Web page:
Members with restricted privileges are not eligible to: be delegates or alternates at the General Assemblies or State Assemblies; to hold a national, state or chapter office; nor serve on a national or state committee. However, she may attend either the General Assembly or State Assembly.
- Members-at-Large are members who, after one full year of membership has been fulfilled within a chapter, request a transfer to membership-at-large.
- Members-in-abeyance are new members who are in the process of organizing or reorganizing a chapter. They shall be called “Organizing Members” upon confirmation of the chapter.
- Associate Members are current active members who have been invited to join a second chapter and elected in the same manner as a new member. Associate members are responsible for any local dues required by the second chapter. No associate member shall have the right to vote, to hold office, or to represent the second chapter as a delegate or alternate at any General or State Assembly.
|The 26 categories of acceptable service are:|
|1.||In battle under colonial authority|
|2.||Under the banner of Great Britain in North America in any of the wars in which the colonies participated|
|3.||All military and naval service of the colonies (Proof must establish that such service was rendered prior to July 4, 1776.)|
|4.||Furnished troops or funds (Proof of payment of tax assessments is not acceptable service.)|
|5.||Filled office of Governor, Lieutenant Governor or Deputy Governor|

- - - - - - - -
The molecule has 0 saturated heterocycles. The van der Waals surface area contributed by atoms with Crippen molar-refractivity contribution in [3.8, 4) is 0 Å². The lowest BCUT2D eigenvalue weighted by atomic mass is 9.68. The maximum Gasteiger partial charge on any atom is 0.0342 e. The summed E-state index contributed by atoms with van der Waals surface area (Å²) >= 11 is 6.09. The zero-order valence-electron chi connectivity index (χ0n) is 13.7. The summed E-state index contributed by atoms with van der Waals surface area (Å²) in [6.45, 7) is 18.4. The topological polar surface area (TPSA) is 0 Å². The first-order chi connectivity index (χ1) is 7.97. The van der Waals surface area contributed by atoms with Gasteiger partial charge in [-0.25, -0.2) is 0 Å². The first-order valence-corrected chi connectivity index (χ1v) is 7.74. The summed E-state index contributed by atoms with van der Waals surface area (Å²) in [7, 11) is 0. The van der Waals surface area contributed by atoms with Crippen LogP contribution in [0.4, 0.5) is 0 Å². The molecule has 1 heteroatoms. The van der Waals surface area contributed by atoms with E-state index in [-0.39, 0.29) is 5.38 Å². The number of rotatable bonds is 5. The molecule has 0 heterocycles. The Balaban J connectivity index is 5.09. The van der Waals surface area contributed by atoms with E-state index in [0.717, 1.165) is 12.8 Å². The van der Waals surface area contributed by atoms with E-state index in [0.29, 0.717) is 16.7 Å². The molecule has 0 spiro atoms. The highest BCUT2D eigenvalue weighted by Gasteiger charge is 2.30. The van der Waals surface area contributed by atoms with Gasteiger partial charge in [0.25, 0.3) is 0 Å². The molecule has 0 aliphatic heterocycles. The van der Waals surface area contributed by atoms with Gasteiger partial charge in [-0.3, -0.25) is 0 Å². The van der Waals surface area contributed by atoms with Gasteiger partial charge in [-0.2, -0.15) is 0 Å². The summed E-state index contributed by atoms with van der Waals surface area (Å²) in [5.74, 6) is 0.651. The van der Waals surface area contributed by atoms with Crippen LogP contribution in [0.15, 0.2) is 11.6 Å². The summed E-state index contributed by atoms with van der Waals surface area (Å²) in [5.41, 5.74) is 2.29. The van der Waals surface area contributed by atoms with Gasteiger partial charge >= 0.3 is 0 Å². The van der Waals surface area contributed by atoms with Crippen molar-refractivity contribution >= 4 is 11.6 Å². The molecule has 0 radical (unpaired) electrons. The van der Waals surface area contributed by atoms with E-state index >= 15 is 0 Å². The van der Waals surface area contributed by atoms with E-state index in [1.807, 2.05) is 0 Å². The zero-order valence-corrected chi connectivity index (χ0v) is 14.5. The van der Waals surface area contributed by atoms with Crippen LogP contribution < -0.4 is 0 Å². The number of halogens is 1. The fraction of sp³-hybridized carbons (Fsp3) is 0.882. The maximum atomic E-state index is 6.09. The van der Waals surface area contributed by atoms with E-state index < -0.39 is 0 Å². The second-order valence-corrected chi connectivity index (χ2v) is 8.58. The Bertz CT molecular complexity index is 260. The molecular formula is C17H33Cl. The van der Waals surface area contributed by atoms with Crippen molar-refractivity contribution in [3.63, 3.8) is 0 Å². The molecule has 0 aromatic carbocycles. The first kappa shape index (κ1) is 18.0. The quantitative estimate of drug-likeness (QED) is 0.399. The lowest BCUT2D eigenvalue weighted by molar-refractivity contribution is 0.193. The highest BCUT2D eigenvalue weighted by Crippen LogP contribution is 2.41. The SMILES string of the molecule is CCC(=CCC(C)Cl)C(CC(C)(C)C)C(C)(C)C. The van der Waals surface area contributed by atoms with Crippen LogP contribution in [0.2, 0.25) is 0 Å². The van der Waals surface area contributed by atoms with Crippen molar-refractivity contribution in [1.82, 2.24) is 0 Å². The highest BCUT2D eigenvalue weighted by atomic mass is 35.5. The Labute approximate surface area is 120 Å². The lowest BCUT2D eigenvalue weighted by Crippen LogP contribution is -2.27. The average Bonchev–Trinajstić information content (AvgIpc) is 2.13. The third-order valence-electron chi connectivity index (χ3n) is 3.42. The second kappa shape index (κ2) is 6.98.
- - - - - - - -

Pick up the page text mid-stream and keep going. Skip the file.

|6.||Member or Delegate to Council or Assembly|
|7.||Member of House of Burgesses|
|8.||Deputy or Representative to the General Court|
|9.||Commissioner of the United Colonies, of Boundaries or Treaties, of Import or Excise, to the French or Indians|
|10.||Secretary, Magistrate, Selectman, Justice, Judge of any Court of Law or Equity, Attorney, Advocate, Solicitor, Juryman, Sheriff, Constable, or other forms of civil service|
|11.||Founder or Trustee of any College in North America founded prior to 1775|
|12.||Minister of the Gospel or Commissary of the Bishops of London (Proof must be submitted that the ministry was entered prior to July 4, 1776.)|
|13.||Member of the Committee of Safety of the Continental Congress, 1774 and 1775|
|14.||Member of the Council of Safety of 1689|
|15.||Signer of the Mayflower Compact|
|16.||Speaker of the House of Deputies|
|17.||Physician or Surgeon (Proof must establish ancestor as practicing prior to July 4, 1776.)|
|18.||Member of the Provincial Congress|
|19.||Signer of the Declaration of Independence (Proof must establish that the signer was elected to represent the colonists prior to July 4, 1776.)|
|21.||Signer of the Oath of Allegiance to Great Britain (The Oath of Allegiance was taken by the Freemen in New England, the Dutch in New Amsterdam, the Swedes in Delaware, and other early settlers. Proof must be submitted that the oath was taken prior to July 4, 1776.)|
|22.||Original Land Owner, not inheritor (Proof must establish that the ancestor received the land through a grant or patent, or from the Indians; that he was actually the first colonial owner of the specified tract of land; and that he did not buy it or inherit it.)|
|23.||Member of the London, Plymouth or Virginia Companies who actually came to the colonies, or the first immigrant descendant of any member of these companies who resided in the colonies|
|25.||Descendant of Covenanter from Scotland|
|26.||Saltzburger of Georgia|